Persistent csf, but not plasma HIV RNA is associated with Increased risk of new-onset depression.

Type: Poster
Title: Persistent csf, but not plasma HIV RNA is associated with Increased risk of new-onset depression.
Authors: Hammond ER, Crum RM, Treisman GJ, Mehta SH, Clifford DB, Ellis RJ, Gelman BB, Grant I, Letendre SL, Marra CM, Morgello S, Simpson DM, McArthur JC, for the CHARTER Group.
Year: 2014
Conference: Conference on Retroviruses and Opportunistic Infections.

Background: Major depressive disorder is the most common neuropsychiatric complication in persons with HIV and is associated with worse clinical outcomes. It is unknown whether detectable cerebrospinal fluid (CSF) human immunodeficiency virus (HIV) ribonucleic acid (RNA) at thresholds ≥50 copies/ml, is associated with increased risk of new onset depression. We hypothesized a priori that detectable CSF HIV RNA is associated with increased risk of depressive symptoms and increasing depression scores.

Methods: The CNS HIV AntiRetroviral Therapy Effects Research (CHARTER) cohort is a six center US based prospective cohort with bi annual follow up 674 participants. We fit linear mixed models (N=223) and discrete time survival models (N=154), a total of 832 observations, among participants on combination antiretroviral therapy (cART) enrolled from 2004 to 2007, and followed through 2009 over 2,496 person months. Participants were included in these analyses if they were free of depression at study entry and received a minimum of three CSF exams during follow-up. The main outcome measures were incidence of new onset moderate to severe depressive symptoms (BDI ≥17) and trajectories of BDI scores.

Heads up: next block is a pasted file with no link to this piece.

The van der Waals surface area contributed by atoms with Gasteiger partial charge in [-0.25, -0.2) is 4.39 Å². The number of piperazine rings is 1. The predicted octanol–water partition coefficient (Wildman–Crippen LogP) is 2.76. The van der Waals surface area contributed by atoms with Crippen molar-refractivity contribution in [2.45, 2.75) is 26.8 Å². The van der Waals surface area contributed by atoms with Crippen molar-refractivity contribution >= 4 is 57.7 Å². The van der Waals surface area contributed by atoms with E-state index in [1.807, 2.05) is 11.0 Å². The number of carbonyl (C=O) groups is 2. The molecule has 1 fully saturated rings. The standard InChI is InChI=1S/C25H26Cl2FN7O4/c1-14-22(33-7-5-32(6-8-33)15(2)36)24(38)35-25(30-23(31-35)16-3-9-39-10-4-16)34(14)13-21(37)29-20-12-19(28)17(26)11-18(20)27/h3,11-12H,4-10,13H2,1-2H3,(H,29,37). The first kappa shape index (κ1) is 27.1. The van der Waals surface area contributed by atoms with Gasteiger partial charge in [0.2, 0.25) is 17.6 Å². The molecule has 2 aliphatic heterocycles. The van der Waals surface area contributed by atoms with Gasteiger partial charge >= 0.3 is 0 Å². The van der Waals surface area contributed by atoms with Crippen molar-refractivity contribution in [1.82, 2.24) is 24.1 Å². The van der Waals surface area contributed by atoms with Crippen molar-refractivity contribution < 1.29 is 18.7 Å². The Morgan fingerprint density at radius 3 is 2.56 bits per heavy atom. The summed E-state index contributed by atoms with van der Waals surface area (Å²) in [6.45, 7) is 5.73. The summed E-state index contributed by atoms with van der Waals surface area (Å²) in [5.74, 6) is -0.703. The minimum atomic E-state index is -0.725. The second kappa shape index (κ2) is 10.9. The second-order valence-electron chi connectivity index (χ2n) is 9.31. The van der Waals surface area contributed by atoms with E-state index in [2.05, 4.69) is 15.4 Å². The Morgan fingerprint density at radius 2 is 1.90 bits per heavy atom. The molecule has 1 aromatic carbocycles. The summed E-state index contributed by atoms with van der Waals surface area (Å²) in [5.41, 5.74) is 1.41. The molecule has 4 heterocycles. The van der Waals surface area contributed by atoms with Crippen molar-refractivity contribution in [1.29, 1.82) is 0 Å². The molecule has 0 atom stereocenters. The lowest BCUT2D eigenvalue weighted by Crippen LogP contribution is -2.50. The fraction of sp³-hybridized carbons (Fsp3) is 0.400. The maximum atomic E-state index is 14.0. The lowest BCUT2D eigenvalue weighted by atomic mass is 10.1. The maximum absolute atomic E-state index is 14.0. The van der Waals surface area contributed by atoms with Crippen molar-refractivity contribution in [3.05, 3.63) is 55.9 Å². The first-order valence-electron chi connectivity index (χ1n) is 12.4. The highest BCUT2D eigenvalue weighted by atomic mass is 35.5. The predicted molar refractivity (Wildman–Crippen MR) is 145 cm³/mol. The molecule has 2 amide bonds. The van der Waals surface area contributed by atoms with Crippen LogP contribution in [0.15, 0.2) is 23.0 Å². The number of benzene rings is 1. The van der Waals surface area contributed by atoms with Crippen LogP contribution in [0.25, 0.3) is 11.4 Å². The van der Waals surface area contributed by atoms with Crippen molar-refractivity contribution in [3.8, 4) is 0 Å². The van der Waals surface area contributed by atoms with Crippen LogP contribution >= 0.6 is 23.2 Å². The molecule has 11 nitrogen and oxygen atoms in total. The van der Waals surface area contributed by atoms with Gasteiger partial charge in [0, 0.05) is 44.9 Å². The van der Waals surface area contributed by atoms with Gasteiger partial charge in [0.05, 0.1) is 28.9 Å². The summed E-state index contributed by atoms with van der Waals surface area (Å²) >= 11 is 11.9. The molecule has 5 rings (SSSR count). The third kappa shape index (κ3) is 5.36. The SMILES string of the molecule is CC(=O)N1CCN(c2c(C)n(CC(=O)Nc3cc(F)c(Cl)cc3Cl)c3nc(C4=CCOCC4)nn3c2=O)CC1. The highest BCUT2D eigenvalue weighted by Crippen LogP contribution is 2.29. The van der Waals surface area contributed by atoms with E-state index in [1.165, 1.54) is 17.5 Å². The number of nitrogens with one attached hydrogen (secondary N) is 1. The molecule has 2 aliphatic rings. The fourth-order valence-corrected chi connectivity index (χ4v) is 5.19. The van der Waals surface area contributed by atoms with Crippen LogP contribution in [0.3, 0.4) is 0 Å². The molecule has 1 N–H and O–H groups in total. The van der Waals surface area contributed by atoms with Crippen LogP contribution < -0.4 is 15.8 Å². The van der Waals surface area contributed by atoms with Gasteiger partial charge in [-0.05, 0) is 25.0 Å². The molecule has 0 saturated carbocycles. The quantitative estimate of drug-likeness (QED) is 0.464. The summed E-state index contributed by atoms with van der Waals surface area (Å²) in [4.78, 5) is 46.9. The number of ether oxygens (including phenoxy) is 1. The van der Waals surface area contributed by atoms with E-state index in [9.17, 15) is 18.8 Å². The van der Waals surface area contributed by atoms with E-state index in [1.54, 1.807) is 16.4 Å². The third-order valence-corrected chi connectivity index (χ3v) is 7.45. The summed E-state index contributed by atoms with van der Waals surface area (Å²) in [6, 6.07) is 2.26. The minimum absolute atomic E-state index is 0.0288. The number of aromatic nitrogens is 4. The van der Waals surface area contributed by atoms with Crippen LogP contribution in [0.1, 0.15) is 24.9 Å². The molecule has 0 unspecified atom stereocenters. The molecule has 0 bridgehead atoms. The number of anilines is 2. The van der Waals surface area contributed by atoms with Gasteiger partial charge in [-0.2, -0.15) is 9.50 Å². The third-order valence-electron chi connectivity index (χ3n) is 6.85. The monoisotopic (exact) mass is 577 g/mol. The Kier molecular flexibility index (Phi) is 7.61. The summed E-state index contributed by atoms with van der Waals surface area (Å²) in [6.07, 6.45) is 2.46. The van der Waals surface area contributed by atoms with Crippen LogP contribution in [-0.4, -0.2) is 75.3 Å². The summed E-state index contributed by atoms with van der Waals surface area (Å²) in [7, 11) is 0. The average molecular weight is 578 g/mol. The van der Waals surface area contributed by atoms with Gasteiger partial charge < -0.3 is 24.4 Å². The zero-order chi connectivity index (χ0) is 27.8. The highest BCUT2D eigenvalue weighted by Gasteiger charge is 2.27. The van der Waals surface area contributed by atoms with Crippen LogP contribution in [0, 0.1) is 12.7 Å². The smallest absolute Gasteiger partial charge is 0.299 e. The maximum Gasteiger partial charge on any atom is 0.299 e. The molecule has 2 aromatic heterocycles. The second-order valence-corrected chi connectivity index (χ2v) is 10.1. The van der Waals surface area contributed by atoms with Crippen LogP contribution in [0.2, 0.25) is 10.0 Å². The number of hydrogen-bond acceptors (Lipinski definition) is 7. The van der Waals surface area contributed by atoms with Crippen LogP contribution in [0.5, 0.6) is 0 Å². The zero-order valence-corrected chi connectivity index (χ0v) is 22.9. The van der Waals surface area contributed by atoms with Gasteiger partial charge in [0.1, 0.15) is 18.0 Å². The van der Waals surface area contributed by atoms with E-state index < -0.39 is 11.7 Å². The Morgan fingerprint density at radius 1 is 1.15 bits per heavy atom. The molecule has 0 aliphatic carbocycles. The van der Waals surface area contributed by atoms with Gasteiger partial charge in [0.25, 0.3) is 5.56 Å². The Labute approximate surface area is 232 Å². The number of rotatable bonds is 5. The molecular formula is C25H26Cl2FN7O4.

Results: The mean age was 44.8 years, majority were male (81.6%), 44.8% Black, 39.5% White, and mean duration of current cART use was 18.1 months. At study entry, 32 (14.4%) participants had detectable CSF HIV RNA (≥50 copies/ml). Detectable CSF HIV RNA at any visit was associated with a 4.7 fold increase in new-onset depression at subsequent visits adjusted for plasma HIV RNA and treatment adherence; hazard ratio (HR)=4.76, (95% CI: 1.58 to 14.3); P=0.006. BDI scores were 2.53 points higher (95% CI: 0.47 to 4.60; P=0.02) over 6 months if CSF HIV RNA was detectable at a prior study visit in fully adjusted models including age, sex, race, education, plasma HIV RNA, duration and adherence of cART, and lifetime major depressive disorder by Diagnostic Statistical Manual of Mental Disorders, Fourth Edition criteria. Throughout follow up in adjusted linear mixed models, BDI scores for persons with detectable CSF HIV RNA increased, whereas BDI scores decreased when CSF HIV RNA was undetectable. Unlike the findings for CSF HIV RNA, plasma HIV RNA was not associated with an increase in BDI scores over time.

Conclusions: Persistent CSF but not plasma HIV RNA is associated with an increased risk for new-onset depression. Persons with persistent or worsening depression may benefit from CSF testing for HIV RNA, which may help guide HIV and depression treatment. Further research evaluating the role of immune activation and inflammatory markers will improve our understanding of this association. We speculate that depression may be a surrogate of ongoing CNS inflammation and injury.